"Britain creates so many opportunities for theatre-makers that are hard to find elsewhere."
Camilla Gürtler, Theatre Director.
Camilla Gürtler – Sharing the stage between Britain and Denmark
Camilla is a director originally from Denmark, now living in London. She trained on the Young Directors' Programme with StoneCrabs Theatre Company and is currently finishing her MA in Directing at Drama Centre London.
What made you want to study in the UK as a Dane?
I was drawn to the UK’s creative diversity, which is especially present in London. I loved English as a language and was fascinated by the cultural mix, history and the adventure of living abroad in the UK. The theatre of Shakespeare, and the work of other major British playwrights, was also a draw. Giving myself a fresh start as an artist was equally important and being accepted at a drama school in London provided me with the opportunity to explore a variety of genres that I hadn’t previously come across. While training at Drama Centre I began exploring what I really wanted to do as a director and discovered a strong interest in political, international work. Ironically, my experience in London made me want to explore Scandinavian theatre even more; I wanted to go back to my roots and merge what I’d learnt in both the UK and in Denmark.
How did the British theatre scene change your perspective on theatre as an art form?
I’d describe studying theatre in the UK as like looking at into a kaleidoscope. There’s a huge amount of variety, and room for every genre. The development of new writing is probably what has struck me the most: the UK stimulates an energetic culture of young creatives and writers. As a student, I realised forms and genres are there to be experimented with. In one theatre it’s possible for an audience to discover physical theatre to spoken word, and everything in between.
Tell us about your new play
Kinder K is a play by the Norwegian playwright Kristofer Grønskag. He’s a writer whose work I hugely admire. I found the script on a placement with Boundless Theatre last year, and then decided to work on it for my 3rd year production at Drama Centre.
The play considers the use of gene technologies, and asks what makes a life worth living. Two stories drive the piece. The first is set in Nazi Germany and traces the story of a German couple who write to Hitler and ask him to kill their disabled new-born son, Gerhard. Gerhard would be the first victim of Action T4, the killing of thousands of disabled children. The second story is set in 2017. A young pregnant couple realise they’re going to have a disabled child. They have to decide whether they should or should not keep it.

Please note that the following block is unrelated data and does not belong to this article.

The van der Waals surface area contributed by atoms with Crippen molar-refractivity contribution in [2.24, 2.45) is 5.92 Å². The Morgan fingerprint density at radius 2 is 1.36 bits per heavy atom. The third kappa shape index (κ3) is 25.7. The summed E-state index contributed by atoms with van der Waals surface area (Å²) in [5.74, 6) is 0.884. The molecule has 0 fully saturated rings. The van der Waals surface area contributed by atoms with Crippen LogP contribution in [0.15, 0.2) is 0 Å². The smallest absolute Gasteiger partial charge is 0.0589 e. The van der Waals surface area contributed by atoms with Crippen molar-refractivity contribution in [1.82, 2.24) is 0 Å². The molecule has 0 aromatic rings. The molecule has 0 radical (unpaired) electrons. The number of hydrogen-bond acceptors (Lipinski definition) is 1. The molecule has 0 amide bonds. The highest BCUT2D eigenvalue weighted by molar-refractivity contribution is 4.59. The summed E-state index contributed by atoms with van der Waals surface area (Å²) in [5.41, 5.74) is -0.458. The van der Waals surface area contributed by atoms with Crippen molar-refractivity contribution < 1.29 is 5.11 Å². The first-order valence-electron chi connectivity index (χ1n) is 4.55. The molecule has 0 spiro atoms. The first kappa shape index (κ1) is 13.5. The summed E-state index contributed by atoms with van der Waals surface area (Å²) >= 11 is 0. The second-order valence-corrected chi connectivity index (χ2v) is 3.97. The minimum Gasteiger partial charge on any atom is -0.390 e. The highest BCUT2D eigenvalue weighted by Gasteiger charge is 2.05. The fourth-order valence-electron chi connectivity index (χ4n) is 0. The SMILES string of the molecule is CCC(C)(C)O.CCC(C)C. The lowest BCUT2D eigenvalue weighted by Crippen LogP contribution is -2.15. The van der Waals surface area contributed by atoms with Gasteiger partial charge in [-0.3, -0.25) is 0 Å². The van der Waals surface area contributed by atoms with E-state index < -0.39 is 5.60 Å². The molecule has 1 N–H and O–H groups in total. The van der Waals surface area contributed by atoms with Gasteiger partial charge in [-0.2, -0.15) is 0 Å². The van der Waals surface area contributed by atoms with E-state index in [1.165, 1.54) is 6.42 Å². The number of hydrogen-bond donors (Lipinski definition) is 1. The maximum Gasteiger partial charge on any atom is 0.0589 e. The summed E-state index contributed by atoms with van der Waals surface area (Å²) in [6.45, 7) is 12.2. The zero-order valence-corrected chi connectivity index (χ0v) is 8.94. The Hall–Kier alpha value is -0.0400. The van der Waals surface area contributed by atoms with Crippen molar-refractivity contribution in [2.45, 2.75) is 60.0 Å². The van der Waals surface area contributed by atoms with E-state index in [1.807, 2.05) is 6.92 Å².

Ultimately, the play asks if we should decide whether a human being should be made normal or perfect. Considering the rapid development in gene technologies today, it asks its audience to start thinking about what compassion really means.
What do you think the UK can learn from Denmark with regards to theatre and performance, and vice versa?
I admire the openness in Danish theatre, in which a sort of unspoken ‘contract’ exists between the creators and the audience. There, theatre feels like a safe space in which to test boundaries and voice potent points of view on the society in which we live. What strikes me most about Scandinavian theatre is its ability to be immensely direct and experimental. Denmark also has a strong visual tradition and an embedded sense of stagecraft when it comes to the way in which actors and directors create performances.
On the other hand, Britain’s theatre scene has taught me to understand the importance of text and textual analysis. The actor’s craft is also an important focus, and I think the UK is very good at creating the kind of ‘actor’s theatre’ that it is perhaps traditionally associated with. Despite cuts in funding, there is no doubt that Britain creates so many opportunities for theatre-makers that are hard to find elsewhere.
I’d say that when the theatre traditions in the UK and Denmark are combined, the results can be exhilarating. The Danish visual experimentation, political directness and acting style crossed with the British tradition of story-telling and movement – For me, it draws out something very deep in the play and our experience of it.